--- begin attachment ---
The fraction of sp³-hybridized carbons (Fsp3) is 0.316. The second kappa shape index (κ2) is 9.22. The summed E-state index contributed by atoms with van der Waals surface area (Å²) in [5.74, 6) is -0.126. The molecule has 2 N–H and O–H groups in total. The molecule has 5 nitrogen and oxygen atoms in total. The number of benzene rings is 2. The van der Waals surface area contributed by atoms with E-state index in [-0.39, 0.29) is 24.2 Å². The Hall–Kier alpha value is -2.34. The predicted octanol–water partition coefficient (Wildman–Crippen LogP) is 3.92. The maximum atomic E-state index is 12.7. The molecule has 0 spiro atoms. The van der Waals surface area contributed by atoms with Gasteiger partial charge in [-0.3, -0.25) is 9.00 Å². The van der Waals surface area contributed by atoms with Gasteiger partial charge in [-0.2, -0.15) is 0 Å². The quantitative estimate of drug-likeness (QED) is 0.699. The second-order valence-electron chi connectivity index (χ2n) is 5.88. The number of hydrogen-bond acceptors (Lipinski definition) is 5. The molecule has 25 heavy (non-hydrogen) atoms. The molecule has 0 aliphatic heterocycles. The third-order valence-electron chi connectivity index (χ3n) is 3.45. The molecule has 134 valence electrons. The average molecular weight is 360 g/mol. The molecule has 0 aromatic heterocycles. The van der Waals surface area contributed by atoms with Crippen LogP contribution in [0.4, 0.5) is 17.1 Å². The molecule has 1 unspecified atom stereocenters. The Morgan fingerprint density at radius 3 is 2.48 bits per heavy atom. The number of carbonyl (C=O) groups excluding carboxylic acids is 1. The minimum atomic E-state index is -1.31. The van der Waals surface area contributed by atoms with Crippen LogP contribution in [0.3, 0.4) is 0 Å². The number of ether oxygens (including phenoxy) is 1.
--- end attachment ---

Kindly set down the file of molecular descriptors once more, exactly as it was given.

The fraction of sp³-hybridized carbons (Fsp3) is 0.316. The second kappa shape index (κ2) is 9.22. The summed E-state index contributed by atoms with van der Waals surface area (Å²) in [5.74, 6) is -0.126. The molecule has 2 N–H and O–H groups in total. The molecule has 5 nitrogen and oxygen atoms in total. The number of benzene rings is 2. The van der Waals surface area contributed by atoms with E-state index in [-0.39, 0.29) is 24.2 Å². The Hall–Kier alpha value is -2.34. The predicted octanol–water partition coefficient (Wildman–Crippen LogP) is 3.92. The maximum atomic E-state index is 12.7. The molecule has 0 spiro atoms. The van der Waals surface area contributed by atoms with Gasteiger partial charge in [-0.3, -0.25) is 9.00 Å². The van der Waals surface area contributed by atoms with Gasteiger partial charge in [-0.2, -0.15) is 0 Å². The quantitative estimate of drug-likeness (QED) is 0.699. The second-order valence-electron chi connectivity index (χ2n) is 5.88. The number of hydrogen-bond acceptors (Lipinski definition) is 5. The molecule has 25 heavy (non-hydrogen) atoms. The molecule has 0 aliphatic heterocycles. The third-order valence-electron chi connectivity index (χ3n) is 3.45. The molecule has 134 valence electrons. The average molecular weight is 360 g/mol. The molecule has 0 aromatic heterocycles. The van der Waals surface area contributed by atoms with Crippen LogP contribution in [0.4, 0.5) is 17.1 Å². The molecule has 1 unspecified atom stereocenters. The Morgan fingerprint density at radius 3 is 2.48 bits per heavy atom. The number of carbonyl (C=O) groups excluding carboxylic acids is 1. The minimum atomic E-state index is -1.31. The van der Waals surface area contributed by atoms with Crippen LogP contribution in [0.3, 0.4) is 0 Å². The number of ether oxygens (including phenoxy) is 1.